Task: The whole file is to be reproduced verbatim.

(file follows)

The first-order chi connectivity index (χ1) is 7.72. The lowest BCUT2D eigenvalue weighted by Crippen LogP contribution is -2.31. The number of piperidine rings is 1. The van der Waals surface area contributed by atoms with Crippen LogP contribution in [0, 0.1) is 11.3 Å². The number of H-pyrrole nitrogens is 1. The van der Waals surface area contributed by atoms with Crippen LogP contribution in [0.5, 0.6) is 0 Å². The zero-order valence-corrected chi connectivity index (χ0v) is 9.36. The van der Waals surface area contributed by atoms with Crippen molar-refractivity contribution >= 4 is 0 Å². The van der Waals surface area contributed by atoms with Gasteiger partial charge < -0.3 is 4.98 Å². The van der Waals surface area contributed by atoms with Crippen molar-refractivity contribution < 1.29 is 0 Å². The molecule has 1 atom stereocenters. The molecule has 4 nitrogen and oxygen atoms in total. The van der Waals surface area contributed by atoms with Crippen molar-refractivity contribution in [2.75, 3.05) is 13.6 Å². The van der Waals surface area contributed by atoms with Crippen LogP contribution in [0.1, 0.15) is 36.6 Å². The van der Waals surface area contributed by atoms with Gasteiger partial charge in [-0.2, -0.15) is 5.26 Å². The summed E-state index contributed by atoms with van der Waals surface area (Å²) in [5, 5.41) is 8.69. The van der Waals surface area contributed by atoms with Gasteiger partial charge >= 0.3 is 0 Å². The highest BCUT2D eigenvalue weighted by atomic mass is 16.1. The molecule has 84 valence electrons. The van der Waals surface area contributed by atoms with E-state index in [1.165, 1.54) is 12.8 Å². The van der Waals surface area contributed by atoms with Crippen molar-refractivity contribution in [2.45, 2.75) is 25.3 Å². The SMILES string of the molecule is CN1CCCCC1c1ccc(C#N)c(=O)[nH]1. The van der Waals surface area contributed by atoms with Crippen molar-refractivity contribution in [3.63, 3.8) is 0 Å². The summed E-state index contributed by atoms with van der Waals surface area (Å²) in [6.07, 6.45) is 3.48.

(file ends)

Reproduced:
The first-order chi connectivity index (χ1) is 7.72. The lowest BCUT2D eigenvalue weighted by Crippen LogP contribution is -2.31. The number of piperidine rings is 1. The van der Waals surface area contributed by atoms with Crippen LogP contribution in [0, 0.1) is 11.3 Å². The number of H-pyrrole nitrogens is 1. The van der Waals surface area contributed by atoms with Crippen LogP contribution in [0.5, 0.6) is 0 Å². The zero-order valence-corrected chi connectivity index (χ0v) is 9.36. The van der Waals surface area contributed by atoms with Crippen molar-refractivity contribution >= 4 is 0 Å². The van der Waals surface area contributed by atoms with Gasteiger partial charge < -0.3 is 4.98 Å². The van der Waals surface area contributed by atoms with Crippen molar-refractivity contribution < 1.29 is 0 Å². The molecule has 1 atom stereocenters. The molecule has 4 nitrogen and oxygen atoms in total. The van der Waals surface area contributed by atoms with Crippen molar-refractivity contribution in [2.75, 3.05) is 13.6 Å². The van der Waals surface area contributed by atoms with Crippen LogP contribution in [0.1, 0.15) is 36.6 Å². The van der Waals surface area contributed by atoms with Gasteiger partial charge in [-0.2, -0.15) is 5.26 Å². The summed E-state index contributed by atoms with van der Waals surface area (Å²) in [5, 5.41) is 8.69. The van der Waals surface area contributed by atoms with Gasteiger partial charge >= 0.3 is 0 Å². The highest BCUT2D eigenvalue weighted by atomic mass is 16.1. The molecule has 84 valence electrons. The van der Waals surface area contributed by atoms with E-state index in [1.165, 1.54) is 12.8 Å². The van der Waals surface area contributed by atoms with Crippen molar-refractivity contribution in [2.45, 2.75) is 25.3 Å². The SMILES string of the molecule is CN1CCCCC1c1ccc(C#N)c(=O)[nH]1. The van der Waals surface area contributed by atoms with Crippen molar-refractivity contribution in [3.63, 3.8) is 0 Å². The summed E-state index contributed by atoms with van der Waals surface area (Å²) in [6.07, 6.45) is 3.48.